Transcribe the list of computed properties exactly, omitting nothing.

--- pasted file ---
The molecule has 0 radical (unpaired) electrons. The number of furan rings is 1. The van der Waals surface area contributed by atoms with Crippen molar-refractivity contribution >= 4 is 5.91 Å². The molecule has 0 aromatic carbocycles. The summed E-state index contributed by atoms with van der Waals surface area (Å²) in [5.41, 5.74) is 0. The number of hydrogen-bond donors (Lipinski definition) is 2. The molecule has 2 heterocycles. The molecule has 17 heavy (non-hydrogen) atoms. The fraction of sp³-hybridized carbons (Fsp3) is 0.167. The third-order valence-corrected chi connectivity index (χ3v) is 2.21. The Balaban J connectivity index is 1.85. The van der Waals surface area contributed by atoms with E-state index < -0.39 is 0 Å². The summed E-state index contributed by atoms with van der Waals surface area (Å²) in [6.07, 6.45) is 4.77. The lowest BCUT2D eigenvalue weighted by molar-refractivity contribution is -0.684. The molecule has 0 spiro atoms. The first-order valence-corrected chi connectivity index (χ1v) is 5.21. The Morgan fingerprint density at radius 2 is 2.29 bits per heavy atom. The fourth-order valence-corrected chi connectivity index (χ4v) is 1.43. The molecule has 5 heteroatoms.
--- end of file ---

The molecule has 0 radical (unpaired) electrons. The number of furan rings is 1. The van der Waals surface area contributed by atoms with Crippen molar-refractivity contribution >= 4 is 5.91 Å². The molecule has 0 aromatic carbocycles. The summed E-state index contributed by atoms with van der Waals surface area (Å²) in [5.41, 5.74) is 0. The number of hydrogen-bond donors (Lipinski definition) is 2. The molecule has 2 heterocycles. The molecule has 17 heavy (non-hydrogen) atoms. The fraction of sp³-hybridized carbons (Fsp3) is 0.167. The third-order valence-corrected chi connectivity index (χ3v) is 2.21. The Balaban J connectivity index is 1.85. The van der Waals surface area contributed by atoms with E-state index < -0.39 is 0 Å². The summed E-state index contributed by atoms with van der Waals surface area (Å²) in [6.07, 6.45) is 4.77. The lowest BCUT2D eigenvalue weighted by molar-refractivity contribution is -0.684. The molecule has 0 spiro atoms. The first-order valence-corrected chi connectivity index (χ1v) is 5.21. The Morgan fingerprint density at radius 2 is 2.29 bits per heavy atom. The fourth-order valence-corrected chi connectivity index (χ4v) is 1.43. The molecule has 5 heteroatoms.